l

Thursday, 2 August 2012

Bosco Verticale



The Bosco Verticale is a system that optimizes, recuperates, and produces energy. Covered in plant life, the building aids in balancing the microclimate and in filtering the dust particles contained in the urban environment (Milan is one of the most polluted cities in Europe). The diversity of the plants and their characteristics produce humidity, absorb CO2 and dust particles, producing oxygen and protect the building from radiation and acoustic pollution. This not only improves the quality of living spaces, but gives way to dramatic energy savings year round.
Each apartment in the building will have a balcony planted with trees that are able to respond to the city’s weather — shade will be provided within the summer, while also filtering city pollution; and in the winter the bare trees will allow sunlight to permeate through the spaces. Plant irrigation will be supported through the filtering and reuse of the greywater produced by the building. Additionally, Aeolian and photovoltaic energy systems will further promote the tower’s self-sufficiency.
The design of the Bosco Verticale is a response to both urban sprawl and the disappearance of nature from our lives and on the landscape. The architect notes that if the units were to be constructed unstacked as stand-alone units across a single surface, the project would require 50,000 square meters of land, and 10,000 square meters of woodland. Bosco Verticale is the first offer in his proposed BioMilano, which envisions a green belt created around the city to incorporate 60 abandoned farms on the outskirts of the city to be revitalized for community use.
Towering over the city skyline, these are the world's first forest in the sky apartments, complete with a living space that is also your garden.
With trees equal to one hectare of forest spanning 27 floors, these 365 and 260-foot emerald, twin towers will be home to an astonishing 730 trees, 5,000 shrubs and 11,000 ground plants. ***

Basking in the north Italian sun, the towers, called the Bosco Verticale, are under construction in the city of Milan - and the plants are being grown in pots while their new home is being prepared.
Director of Boeri Studios, Michele Brunello, 35, has been managing the project for his urban design and architecture firm since it was designed in 2006.
'The idea for a vertical forest came when we were involved in a local tree planting project,' he explained.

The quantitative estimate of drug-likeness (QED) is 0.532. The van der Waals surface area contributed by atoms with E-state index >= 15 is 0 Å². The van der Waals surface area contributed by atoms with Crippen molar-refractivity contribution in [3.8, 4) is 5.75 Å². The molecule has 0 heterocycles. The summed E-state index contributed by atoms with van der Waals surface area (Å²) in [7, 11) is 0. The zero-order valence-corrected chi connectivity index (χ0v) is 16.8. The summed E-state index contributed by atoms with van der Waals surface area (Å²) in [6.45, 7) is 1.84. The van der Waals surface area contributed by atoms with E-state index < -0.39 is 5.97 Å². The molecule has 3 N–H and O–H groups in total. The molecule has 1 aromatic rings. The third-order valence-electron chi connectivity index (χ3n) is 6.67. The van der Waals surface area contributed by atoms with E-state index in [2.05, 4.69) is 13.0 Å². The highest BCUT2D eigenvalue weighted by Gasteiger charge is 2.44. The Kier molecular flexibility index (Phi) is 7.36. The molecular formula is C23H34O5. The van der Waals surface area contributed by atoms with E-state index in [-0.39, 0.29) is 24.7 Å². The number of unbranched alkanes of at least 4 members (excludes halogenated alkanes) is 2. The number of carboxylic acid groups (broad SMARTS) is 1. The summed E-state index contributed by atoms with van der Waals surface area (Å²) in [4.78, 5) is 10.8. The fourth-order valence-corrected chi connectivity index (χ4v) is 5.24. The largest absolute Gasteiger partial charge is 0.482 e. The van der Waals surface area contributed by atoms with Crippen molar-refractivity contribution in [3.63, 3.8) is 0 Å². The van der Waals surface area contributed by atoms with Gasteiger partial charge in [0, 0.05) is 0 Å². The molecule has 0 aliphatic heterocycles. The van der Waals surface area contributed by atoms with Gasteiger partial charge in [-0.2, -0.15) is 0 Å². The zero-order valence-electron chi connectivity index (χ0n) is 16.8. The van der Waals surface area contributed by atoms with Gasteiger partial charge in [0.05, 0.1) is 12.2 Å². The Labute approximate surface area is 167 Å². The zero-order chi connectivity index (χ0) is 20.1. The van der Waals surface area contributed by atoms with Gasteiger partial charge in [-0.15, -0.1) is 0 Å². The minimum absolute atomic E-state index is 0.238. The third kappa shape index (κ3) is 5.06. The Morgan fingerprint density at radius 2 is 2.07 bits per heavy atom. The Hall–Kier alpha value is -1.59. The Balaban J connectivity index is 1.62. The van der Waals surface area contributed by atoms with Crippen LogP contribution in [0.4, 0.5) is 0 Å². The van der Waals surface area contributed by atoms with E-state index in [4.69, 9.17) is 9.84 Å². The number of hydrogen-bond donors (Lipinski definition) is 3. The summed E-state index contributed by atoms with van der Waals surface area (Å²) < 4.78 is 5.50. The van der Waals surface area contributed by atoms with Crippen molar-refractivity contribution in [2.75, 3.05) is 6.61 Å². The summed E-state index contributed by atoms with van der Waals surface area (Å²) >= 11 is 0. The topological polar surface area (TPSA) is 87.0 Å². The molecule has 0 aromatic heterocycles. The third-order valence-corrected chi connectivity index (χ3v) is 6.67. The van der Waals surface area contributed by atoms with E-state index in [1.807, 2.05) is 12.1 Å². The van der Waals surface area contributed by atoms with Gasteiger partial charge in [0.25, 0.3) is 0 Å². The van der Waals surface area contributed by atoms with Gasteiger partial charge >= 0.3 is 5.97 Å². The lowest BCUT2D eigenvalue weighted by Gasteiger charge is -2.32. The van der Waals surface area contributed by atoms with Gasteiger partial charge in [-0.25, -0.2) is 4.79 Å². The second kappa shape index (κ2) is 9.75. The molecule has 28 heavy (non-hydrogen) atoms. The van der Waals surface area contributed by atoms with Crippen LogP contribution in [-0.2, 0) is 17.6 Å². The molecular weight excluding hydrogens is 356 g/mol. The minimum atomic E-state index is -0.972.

'We imaged a building that allowed the landscape to enter it.
'By creating a tower that truly becomes a home for the landscape we have a powerful tool.'
Brunello's concept is designed to save on land, which, he said, is a precious resource in the centre of a major city.
'We can provide the quality of life of expensive housing without consuming the resources that conventional housing would demand.
'On top of this we have a building that is a world symbol for sustainable living.
'It's very different from anything that has come before,' said Brunello.
Bosco Verticale has been designed as a home to a variety of plant life, which planners hope will act as a filter to pollution from traffic, shade people from the Mediterranean sun and will change its appearance each season - with new plants coming alive at spring time and rich colours being displayed during autumn.
Apartments range in price from £560,000 for a low level 80 square meter apartment to £1.7 million for a 200 square meter penthouse with commanding views of the city.
'The interesting aspect to the way people live with the trees is that they don't own them - they are communal,' said Brunello.
'This means that all the plants have been picked by the designers to be suitable to the height and correct side of the building.
'So the people aren't just choosing an apartment based on the size and view.
'But also they need to consider which trees and plants they will be living with.'
Concrete jungle: The twin emerald towers will reach 365 and 260 feet in height when completed
Safety is also a major factor and Brunello explained: 'If a tree was blown down in the wind from a great height this could be a huge problem.
'So we tested various trees in a wind turbine to make sure we had the right ones.'
When the sky forest is completed by the end of 2012 the structure will house the same amount of residents as 50,000 square meters of conventional urban sprawl.
The towers will not only be home to human residents but to the insects, birds and animals that usually live in the parks of Milan.
The towers, which are still under construction, are the brainchild of world renowned Milan architect, 55 year-old Stefano Boeri.